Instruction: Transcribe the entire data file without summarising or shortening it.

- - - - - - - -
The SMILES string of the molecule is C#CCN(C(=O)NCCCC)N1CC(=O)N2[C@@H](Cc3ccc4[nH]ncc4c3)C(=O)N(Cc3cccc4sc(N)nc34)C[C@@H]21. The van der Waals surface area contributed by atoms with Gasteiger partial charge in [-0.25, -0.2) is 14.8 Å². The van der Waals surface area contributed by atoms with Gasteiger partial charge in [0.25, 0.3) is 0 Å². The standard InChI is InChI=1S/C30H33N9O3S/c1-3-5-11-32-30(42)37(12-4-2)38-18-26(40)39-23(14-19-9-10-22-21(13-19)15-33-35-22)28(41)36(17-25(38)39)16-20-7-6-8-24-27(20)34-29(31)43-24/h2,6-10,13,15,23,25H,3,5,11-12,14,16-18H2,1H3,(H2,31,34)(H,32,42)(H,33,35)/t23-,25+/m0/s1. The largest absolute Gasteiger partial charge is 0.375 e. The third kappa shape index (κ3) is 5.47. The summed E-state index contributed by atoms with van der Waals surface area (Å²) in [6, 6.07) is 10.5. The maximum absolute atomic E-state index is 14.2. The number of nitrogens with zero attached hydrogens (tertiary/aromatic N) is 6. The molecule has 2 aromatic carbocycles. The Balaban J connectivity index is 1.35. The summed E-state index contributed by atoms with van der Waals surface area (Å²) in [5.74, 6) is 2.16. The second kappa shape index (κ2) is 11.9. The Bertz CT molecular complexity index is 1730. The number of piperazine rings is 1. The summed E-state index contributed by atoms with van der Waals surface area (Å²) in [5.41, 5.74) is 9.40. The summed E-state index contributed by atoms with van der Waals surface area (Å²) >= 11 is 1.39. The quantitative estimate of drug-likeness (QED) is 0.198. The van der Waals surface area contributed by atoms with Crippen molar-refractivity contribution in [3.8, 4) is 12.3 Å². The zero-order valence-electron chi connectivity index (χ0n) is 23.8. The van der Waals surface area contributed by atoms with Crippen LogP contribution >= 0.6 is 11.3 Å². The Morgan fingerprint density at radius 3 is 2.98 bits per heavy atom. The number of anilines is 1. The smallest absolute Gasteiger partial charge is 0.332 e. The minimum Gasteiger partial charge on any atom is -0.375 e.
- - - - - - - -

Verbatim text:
The SMILES string of the molecule is C#CCN(C(=O)NCCCC)N1CC(=O)N2[C@@H](Cc3ccc4[nH]ncc4c3)C(=O)N(Cc3cccc4sc(N)nc34)C[C@@H]21. The van der Waals surface area contributed by atoms with Gasteiger partial charge in [-0.25, -0.2) is 14.8 Å². The van der Waals surface area contributed by atoms with Gasteiger partial charge in [0.25, 0.3) is 0 Å². The standard InChI is InChI=1S/C30H33N9O3S/c1-3-5-11-32-30(42)37(12-4-2)38-18-26(40)39-23(14-19-9-10-22-21(13-19)15-33-35-22)28(41)36(17-25(38)39)16-20-7-6-8-24-27(20)34-29(31)43-24/h2,6-10,13,15,23,25H,3,5,11-12,14,16-18H2,1H3,(H2,31,34)(H,32,42)(H,33,35)/t23-,25+/m0/s1. The largest absolute Gasteiger partial charge is 0.375 e. The third kappa shape index (κ3) is 5.47. The summed E-state index contributed by atoms with van der Waals surface area (Å²) in [6, 6.07) is 10.5. The maximum absolute atomic E-state index is 14.2. The number of nitrogens with zero attached hydrogens (tertiary/aromatic N) is 6. The molecule has 2 aromatic carbocycles. The Balaban J connectivity index is 1.35. The summed E-state index contributed by atoms with van der Waals surface area (Å²) in [5.74, 6) is 2.16. The second kappa shape index (κ2) is 11.9. The Bertz CT molecular complexity index is 1730. The number of piperazine rings is 1. The summed E-state index contributed by atoms with van der Waals surface area (Å²) in [5.41, 5.74) is 9.40. The summed E-state index contributed by atoms with van der Waals surface area (Å²) >= 11 is 1.39. The quantitative estimate of drug-likeness (QED) is 0.198. The van der Waals surface area contributed by atoms with Crippen molar-refractivity contribution in [3.8, 4) is 12.3 Å². The zero-order valence-electron chi connectivity index (χ0n) is 23.8. The van der Waals surface area contributed by atoms with Crippen LogP contribution >= 0.6 is 11.3 Å². The Morgan fingerprint density at radius 3 is 2.98 bits per heavy atom. The number of anilines is 1. The smallest absolute Gasteiger partial charge is 0.332 e. The minimum Gasteiger partial charge on any atom is -0.375 e.